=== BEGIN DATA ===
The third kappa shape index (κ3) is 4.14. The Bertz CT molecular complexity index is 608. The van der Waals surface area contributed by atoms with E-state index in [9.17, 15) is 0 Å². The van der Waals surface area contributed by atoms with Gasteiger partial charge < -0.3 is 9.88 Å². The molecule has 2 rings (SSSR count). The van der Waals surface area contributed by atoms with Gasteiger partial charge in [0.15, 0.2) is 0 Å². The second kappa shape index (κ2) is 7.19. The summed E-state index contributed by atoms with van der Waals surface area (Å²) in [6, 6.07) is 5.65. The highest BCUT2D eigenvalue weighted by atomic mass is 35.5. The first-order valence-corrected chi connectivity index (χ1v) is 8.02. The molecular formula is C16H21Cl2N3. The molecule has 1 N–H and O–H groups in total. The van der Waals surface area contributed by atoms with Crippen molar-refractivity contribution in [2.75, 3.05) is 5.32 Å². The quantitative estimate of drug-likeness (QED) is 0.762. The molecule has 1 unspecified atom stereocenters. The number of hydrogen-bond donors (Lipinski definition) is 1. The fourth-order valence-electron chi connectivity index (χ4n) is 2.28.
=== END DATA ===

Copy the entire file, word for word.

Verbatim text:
The third kappa shape index (κ3) is 4.14. The Bertz CT molecular complexity index is 608. The van der Waals surface area contributed by atoms with E-state index in [9.17, 15) is 0 Å². The van der Waals surface area contributed by atoms with Gasteiger partial charge < -0.3 is 9.88 Å². The molecule has 2 rings (SSSR count). The van der Waals surface area contributed by atoms with Gasteiger partial charge in [0.15, 0.2) is 0 Å². The second kappa shape index (κ2) is 7.19. The summed E-state index contributed by atoms with van der Waals surface area (Å²) in [6, 6.07) is 5.65. The highest BCUT2D eigenvalue weighted by atomic mass is 35.5. The first-order valence-corrected chi connectivity index (χ1v) is 8.02. The molecular formula is C16H21Cl2N3. The molecule has 1 N–H and O–H groups in total. The van der Waals surface area contributed by atoms with Crippen molar-refractivity contribution in [2.75, 3.05) is 5.32 Å². The quantitative estimate of drug-likeness (QED) is 0.762. The molecule has 1 unspecified atom stereocenters. The number of hydrogen-bond donors (Lipinski definition) is 1. The fourth-order valence-electron chi connectivity index (χ4n) is 2.28.